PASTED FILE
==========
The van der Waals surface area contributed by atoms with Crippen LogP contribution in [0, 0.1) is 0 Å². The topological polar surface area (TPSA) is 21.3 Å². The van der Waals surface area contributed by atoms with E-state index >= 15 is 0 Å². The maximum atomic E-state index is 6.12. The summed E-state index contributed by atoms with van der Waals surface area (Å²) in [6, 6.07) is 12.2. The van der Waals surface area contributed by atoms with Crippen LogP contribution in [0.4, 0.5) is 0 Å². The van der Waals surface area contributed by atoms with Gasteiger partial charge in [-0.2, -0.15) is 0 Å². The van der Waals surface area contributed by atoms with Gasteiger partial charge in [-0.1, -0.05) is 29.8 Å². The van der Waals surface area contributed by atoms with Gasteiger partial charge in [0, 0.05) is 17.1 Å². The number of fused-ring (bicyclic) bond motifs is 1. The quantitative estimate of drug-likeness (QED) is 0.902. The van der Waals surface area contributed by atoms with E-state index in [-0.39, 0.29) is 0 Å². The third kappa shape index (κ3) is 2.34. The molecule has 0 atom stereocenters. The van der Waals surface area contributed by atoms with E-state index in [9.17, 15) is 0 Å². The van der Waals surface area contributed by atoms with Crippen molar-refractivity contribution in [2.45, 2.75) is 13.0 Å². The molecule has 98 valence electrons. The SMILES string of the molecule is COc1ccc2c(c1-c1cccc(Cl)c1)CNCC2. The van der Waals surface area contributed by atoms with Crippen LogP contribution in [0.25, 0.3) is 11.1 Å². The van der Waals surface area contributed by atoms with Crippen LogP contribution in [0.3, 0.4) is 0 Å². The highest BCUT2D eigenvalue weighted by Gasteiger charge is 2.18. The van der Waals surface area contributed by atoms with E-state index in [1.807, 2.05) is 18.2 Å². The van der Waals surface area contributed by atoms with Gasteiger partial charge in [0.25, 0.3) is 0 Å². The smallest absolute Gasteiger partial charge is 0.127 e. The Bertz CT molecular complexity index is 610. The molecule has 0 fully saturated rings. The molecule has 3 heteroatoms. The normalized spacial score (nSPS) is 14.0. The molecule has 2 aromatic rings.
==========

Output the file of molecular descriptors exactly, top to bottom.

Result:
The van der Waals surface area contributed by atoms with Crippen LogP contribution in [0, 0.1) is 0 Å². The topological polar surface area (TPSA) is 21.3 Å². The van der Waals surface area contributed by atoms with E-state index >= 15 is 0 Å². The maximum atomic E-state index is 6.12. The summed E-state index contributed by atoms with van der Waals surface area (Å²) in [6, 6.07) is 12.2. The van der Waals surface area contributed by atoms with Crippen LogP contribution in [0.4, 0.5) is 0 Å². The van der Waals surface area contributed by atoms with Gasteiger partial charge in [-0.2, -0.15) is 0 Å². The van der Waals surface area contributed by atoms with Gasteiger partial charge in [-0.1, -0.05) is 29.8 Å². The van der Waals surface area contributed by atoms with Gasteiger partial charge in [0, 0.05) is 17.1 Å². The number of fused-ring (bicyclic) bond motifs is 1. The quantitative estimate of drug-likeness (QED) is 0.902. The van der Waals surface area contributed by atoms with E-state index in [-0.39, 0.29) is 0 Å². The third kappa shape index (κ3) is 2.34. The molecule has 0 atom stereocenters. The van der Waals surface area contributed by atoms with E-state index in [9.17, 15) is 0 Å². The van der Waals surface area contributed by atoms with Crippen molar-refractivity contribution in [2.45, 2.75) is 13.0 Å². The molecule has 98 valence electrons. The SMILES string of the molecule is COc1ccc2c(c1-c1cccc(Cl)c1)CNCC2. The van der Waals surface area contributed by atoms with Crippen LogP contribution in [0.25, 0.3) is 11.1 Å². The van der Waals surface area contributed by atoms with Crippen LogP contribution in [0.3, 0.4) is 0 Å². The highest BCUT2D eigenvalue weighted by Gasteiger charge is 2.18. The van der Waals surface area contributed by atoms with E-state index in [1.807, 2.05) is 18.2 Å². The van der Waals surface area contributed by atoms with Gasteiger partial charge in [0.25, 0.3) is 0 Å². The smallest absolute Gasteiger partial charge is 0.127 e. The Bertz CT molecular complexity index is 610. The molecule has 0 fully saturated rings. The molecule has 3 heteroatoms. The normalized spacial score (nSPS) is 14.0. The molecule has 2 aromatic rings.